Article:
The (Un)Touchable Touch of Pyramus and Thisbe: Doubt and Desire
Capital and Repetition
Deflation, Reformation, Inflation, Production
Deleuze, Hegel, Kierkegaard
Repetition and Enactment:
Kierkegaard, Psychoanalysis, Theatre
Real and reality
Four matrices of repetition
Repetition and Exception
Kierkegaard and the Greeks
Experiment in experimental psychology
Mneme, anamnesis and the doctrine of metempsychosis
The myth of Er
A moment, transition
The choice of life: false hope and the melancholy of remembrance, the comfort of habits or the risk of exceptions?
Repetition is a new category yet to be discovered
Repetition and Psychoanalysis
A small private ceremony
Suppression and the structure of substitutability
The topic and the dynamics of repression
A metapsychological puzzle
The paradigm of pleasure
Remembering is not reminiscence and life is not a dream
The duality of the real
The (de)installation of a drive: Vorstellungsrepräsentanz
Repetition and Enactment
Theatre and repetition
Mimesis – Plato's paranoia
The truth of enactment
Realization, gaze, wish
The enactment of enactment: theatre and psychoanalysis
Voyeurs and exhibitionists
The intrusion of the real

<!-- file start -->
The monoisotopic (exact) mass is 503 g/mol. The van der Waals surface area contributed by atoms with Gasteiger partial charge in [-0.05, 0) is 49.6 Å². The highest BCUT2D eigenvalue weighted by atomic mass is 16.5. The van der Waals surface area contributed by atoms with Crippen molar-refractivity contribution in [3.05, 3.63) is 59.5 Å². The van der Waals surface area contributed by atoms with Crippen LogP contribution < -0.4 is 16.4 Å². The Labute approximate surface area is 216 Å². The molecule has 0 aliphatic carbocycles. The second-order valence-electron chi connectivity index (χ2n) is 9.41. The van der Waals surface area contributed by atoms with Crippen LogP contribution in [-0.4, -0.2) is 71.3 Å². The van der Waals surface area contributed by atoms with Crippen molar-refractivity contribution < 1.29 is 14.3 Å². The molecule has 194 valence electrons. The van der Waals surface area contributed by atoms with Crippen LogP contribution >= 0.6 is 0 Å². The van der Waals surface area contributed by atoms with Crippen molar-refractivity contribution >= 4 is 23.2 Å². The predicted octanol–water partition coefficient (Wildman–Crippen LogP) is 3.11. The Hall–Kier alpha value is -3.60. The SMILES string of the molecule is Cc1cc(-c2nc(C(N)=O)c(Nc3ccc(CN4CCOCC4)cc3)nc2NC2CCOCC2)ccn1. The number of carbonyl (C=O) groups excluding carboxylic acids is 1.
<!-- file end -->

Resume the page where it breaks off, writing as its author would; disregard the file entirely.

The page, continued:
The fascination of reproduction
Revolution – how boring
Repetition is not reproduction
The book introduces the theory of four matrices of repetition – the distinction between deflation, reformation, inflation and production as principal ways of conceptualizing repetition in the field of philosophy. The basic presupposition of this theory is that repetition does not imply a multiplying singularity but a fundamental duality, a relation between two things determined by their difference. The notation of the basic scheme of repetition is repeated | repeated. From this basic scheme, four matrices of repetition are derived according to two criteria: the criterion of the exclusion or inclusion of the difference (this criterion determines whether the difference between the two objects/events of repetition is excluded from their relation as external to them and inessential to their determination or the difference between them is, on the contrary, that which essentially concerns or determines them) and the criterion of wholeness or unwholeness (this criterion determines whether the system generated through repetition is determined as an open or closed structure).